Note: This is a comparison between two different scenarios for Virginia Beach, Va. 1990-2010. Source: Virginia Sprawl Costs Us All report (Primary source: 1990 study by Siemon, Larsen, Purdy et al.)

Though cutting subsidies and using smart-growth techniques can do much to help us reign in sprawling development, the impact of a rapidly growing population should not be ignored. No matter how smart the growth, a rapid increase in population can overwhelm our best efforts. That's why it is essential to work for population stabilization along with smart growth.

The environmental costs of sprawl --like disappearing green space and polluted air-are all too obvious. But, after five decades, the subsidies that power its spread have become almost invisible. Our previous reports have demonstrated the environmental costs of sprawl and showed us how we can use smart growth techniques to slow out-of-control growth. This report illustrates that by cutting off the subsidies that fuel sprawl, we can prevent poorly planned growth and build safer, cleaner communities-for our families and for our future.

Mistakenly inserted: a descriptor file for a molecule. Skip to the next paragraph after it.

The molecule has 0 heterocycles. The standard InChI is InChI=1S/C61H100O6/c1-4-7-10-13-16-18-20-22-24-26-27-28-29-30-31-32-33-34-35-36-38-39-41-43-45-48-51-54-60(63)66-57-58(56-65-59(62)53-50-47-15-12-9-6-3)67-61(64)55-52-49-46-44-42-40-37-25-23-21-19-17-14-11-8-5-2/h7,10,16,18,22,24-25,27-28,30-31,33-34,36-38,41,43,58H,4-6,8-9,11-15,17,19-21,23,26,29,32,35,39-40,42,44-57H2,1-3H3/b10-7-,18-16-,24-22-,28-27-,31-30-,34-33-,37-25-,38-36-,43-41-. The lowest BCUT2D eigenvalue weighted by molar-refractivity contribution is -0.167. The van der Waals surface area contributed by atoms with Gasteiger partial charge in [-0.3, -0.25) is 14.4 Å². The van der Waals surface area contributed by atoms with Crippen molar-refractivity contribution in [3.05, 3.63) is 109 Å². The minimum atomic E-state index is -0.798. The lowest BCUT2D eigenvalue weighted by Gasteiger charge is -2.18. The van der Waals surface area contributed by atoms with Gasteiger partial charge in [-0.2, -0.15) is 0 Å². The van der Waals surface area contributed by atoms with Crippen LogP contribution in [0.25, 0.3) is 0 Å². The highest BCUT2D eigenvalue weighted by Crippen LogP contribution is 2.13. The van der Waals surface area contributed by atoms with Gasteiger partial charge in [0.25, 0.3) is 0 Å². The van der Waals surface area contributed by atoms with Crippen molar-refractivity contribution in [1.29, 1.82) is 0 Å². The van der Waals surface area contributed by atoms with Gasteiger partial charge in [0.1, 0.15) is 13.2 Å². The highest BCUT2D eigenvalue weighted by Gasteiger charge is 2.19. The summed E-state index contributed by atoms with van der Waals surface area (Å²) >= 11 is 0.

Where to go from Here

Want to know more about suburban sprawl? Want to get involved with the fight to curb haphazard growth? The Sierra Club's Sprawl page is a great place to start.

To find out what Sierra Club activists in your area are up to or to get involved with your local Sierra Club chapter, please visit your chapter's web page.

If you want more specific help with organizing a Sprawl Costs us All report, creating a Cost of Community Services assessment, or drafting a tax impact statement, please check out our Sprawl Fighters Toolkit.

The American Farmland Trust's website is a great source of general information on sprawl and has in-depth information on how to create a Cost of Community Services assessment.

Sprawlwatch is an excellent source of up-to-date news and information on efforts to control sprawl.

The Surface Transportation Policy Project's website has lots of great information on issues related to transportation and sprawl.

Next: Acknowledgments | Report Main